Use EPA-approved hospital grade disinfectants that are proven effective against pathogens like MRSA, coronavirus, norovirus, C. difficile, and more. These disinfectants are stronger than everyday cleaning products.

Bleach solutions can be effective disinfectants, but they must be diluted properly. The CDC says diluting bleach 1:10 or 1:100 with water depending on the application. At higher concentrations, bleach solutions are caustic and can be corrosive to surfaces. Pre-mixed bleach solutions lose potency over time, so they must be refreshed daily.

Staff should never mix cleaning products together. Bleach mixed with acidic products like vinegar or ammonia can create dangerous chlorine gas. Ammonia mixed with rubbing alcohol creates a fire hazard. Reading labels carefully and only using one disinfectant at a time reduces these risks. Consult the EPA's list of approved disinfectants and follow manufacturer dilution instructions closely.

Special Safety Measures for Cleaning Staff

Cleaning staff should wear proper personal protective equipment (PPE) like gloves, masks, goggles, and gowns when handling disinfectants and cleaning bodily fluids. Gloves should be changed after each room or task to avoid spreading germs.

All chemical bottles should be clearly labeled with the product name, dilution instructions, hazards, and expiration date. Disinfectants should be stored in a locked closet or cabinet separate from residents to avoid accidental ingestion.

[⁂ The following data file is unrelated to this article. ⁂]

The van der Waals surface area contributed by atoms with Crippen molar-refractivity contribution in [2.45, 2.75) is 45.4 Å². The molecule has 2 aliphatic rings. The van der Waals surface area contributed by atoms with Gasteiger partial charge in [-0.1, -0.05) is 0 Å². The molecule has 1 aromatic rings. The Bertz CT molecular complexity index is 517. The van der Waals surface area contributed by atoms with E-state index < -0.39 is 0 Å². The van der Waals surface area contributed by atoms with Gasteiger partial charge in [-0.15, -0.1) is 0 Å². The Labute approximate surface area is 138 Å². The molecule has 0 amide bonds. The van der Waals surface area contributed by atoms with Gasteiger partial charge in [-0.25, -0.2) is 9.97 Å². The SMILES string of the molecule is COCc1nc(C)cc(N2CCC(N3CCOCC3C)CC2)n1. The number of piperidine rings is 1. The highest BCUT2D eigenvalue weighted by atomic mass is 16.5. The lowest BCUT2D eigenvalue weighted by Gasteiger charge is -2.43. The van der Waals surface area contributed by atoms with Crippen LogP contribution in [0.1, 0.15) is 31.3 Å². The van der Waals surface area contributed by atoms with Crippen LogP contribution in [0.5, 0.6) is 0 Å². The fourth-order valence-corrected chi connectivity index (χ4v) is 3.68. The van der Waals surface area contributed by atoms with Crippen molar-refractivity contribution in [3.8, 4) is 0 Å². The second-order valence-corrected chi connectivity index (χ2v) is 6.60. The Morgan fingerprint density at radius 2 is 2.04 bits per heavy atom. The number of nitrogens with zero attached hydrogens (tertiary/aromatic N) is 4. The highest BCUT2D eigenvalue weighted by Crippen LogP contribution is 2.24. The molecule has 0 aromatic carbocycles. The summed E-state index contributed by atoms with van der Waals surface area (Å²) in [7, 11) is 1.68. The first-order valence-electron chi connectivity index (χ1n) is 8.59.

Spray bottles should be labeled as to their contents and concentration. Having a facility map indicating locations of safety gear like eyewash stations can help in case of chemical splashes.

Any spills, chemical exposures, or other accidents on the job should be reported to a supervisor immediately. Seeking prompt medical attention for chemical burns or ingestion can prevent serious injury. Regular training ensures staff know how to use PPE and cleaning products safely.

The Benefits of Outsourcing Nursing Home Cleaning

Professional medical cleaning services have the necessary training and qualifications to maintain a nursing home. You can train in-house employees in these techniques, but it is a lengthy, ongoing process due to new discoveries and innovations and staff turnover. You must make sure they are consistent in their cleaning methods, and correctly handle the disposal of biohazards like blood and sharps.

You must also consider the cost of the employees, both their salary and benefits, as well as the cost of cleaning supplies and equipment. In addition, you must account for time off for illness or vacation, and workers' compensation insurance in the event of accident or injury.

In contrast, a commercial cleaning company specializing in healthcare facilities deals with all of the costs, training, and personnel issues associated with a janitorial or housekeeping crew. In the meantime, you get to focus your attention on managing your facility and caregivers.

Finding a Commercial Nursing Home Cleaner

Outsourcing this work makes both fiscal and hygienic sense, so long as you choose a company specializing in healthcare facilities. Request a free quote today to learn more.